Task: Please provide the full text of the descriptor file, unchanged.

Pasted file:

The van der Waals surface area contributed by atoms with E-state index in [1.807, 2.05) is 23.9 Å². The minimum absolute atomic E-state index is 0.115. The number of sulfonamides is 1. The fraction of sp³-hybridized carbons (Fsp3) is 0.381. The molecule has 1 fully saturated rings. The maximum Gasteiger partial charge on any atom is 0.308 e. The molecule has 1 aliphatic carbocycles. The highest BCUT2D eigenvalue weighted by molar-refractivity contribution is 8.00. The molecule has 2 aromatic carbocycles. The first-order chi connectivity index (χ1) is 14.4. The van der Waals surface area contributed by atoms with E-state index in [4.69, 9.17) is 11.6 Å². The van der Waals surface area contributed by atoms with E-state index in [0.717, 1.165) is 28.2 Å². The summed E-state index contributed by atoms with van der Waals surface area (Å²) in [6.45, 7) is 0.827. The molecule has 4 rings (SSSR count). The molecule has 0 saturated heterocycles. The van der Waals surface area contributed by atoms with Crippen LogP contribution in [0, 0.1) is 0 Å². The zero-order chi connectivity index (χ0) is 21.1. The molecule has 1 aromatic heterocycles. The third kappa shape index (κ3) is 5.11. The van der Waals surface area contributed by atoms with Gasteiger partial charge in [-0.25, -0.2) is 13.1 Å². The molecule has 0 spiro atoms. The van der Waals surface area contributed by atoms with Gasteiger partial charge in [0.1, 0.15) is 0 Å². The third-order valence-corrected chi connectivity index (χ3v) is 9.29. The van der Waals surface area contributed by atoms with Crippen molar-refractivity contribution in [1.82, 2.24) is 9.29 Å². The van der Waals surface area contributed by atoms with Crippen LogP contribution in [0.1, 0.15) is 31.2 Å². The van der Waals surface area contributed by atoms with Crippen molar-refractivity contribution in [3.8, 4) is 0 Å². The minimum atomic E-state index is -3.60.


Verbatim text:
The van der Waals surface area contributed by atoms with E-state index in [1.807, 2.05) is 23.9 Å². The minimum absolute atomic E-state index is 0.115. The number of sulfonamides is 1. The fraction of sp³-hybridized carbons (Fsp3) is 0.381. The molecule has 1 fully saturated rings. The maximum Gasteiger partial charge on any atom is 0.308 e. The molecule has 1 aliphatic carbocycles. The highest BCUT2D eigenvalue weighted by molar-refractivity contribution is 8.00. The molecule has 2 aromatic carbocycles. The first-order chi connectivity index (χ1) is 14.4. The van der Waals surface area contributed by atoms with E-state index in [4.69, 9.17) is 11.6 Å². The van der Waals surface area contributed by atoms with E-state index in [0.717, 1.165) is 28.2 Å². The summed E-state index contributed by atoms with van der Waals surface area (Å²) in [6.45, 7) is 0.827. The molecule has 4 rings (SSSR count). The molecule has 0 saturated heterocycles. The van der Waals surface area contributed by atoms with Crippen LogP contribution in [0, 0.1) is 0 Å². The zero-order chi connectivity index (χ0) is 21.1. The molecule has 1 aromatic heterocycles. The third kappa shape index (κ3) is 5.11. The van der Waals surface area contributed by atoms with Gasteiger partial charge in [-0.25, -0.2) is 13.1 Å². The molecule has 0 spiro atoms. The van der Waals surface area contributed by atoms with Gasteiger partial charge in [0.1, 0.15) is 0 Å². The third-order valence-corrected chi connectivity index (χ3v) is 9.29. The van der Waals surface area contributed by atoms with Crippen molar-refractivity contribution in [1.82, 2.24) is 9.29 Å². The van der Waals surface area contributed by atoms with Crippen LogP contribution in [0.1, 0.15) is 31.2 Å². The van der Waals surface area contributed by atoms with Crippen molar-refractivity contribution in [3.8, 4) is 0 Å². The minimum atomic E-state index is -3.60.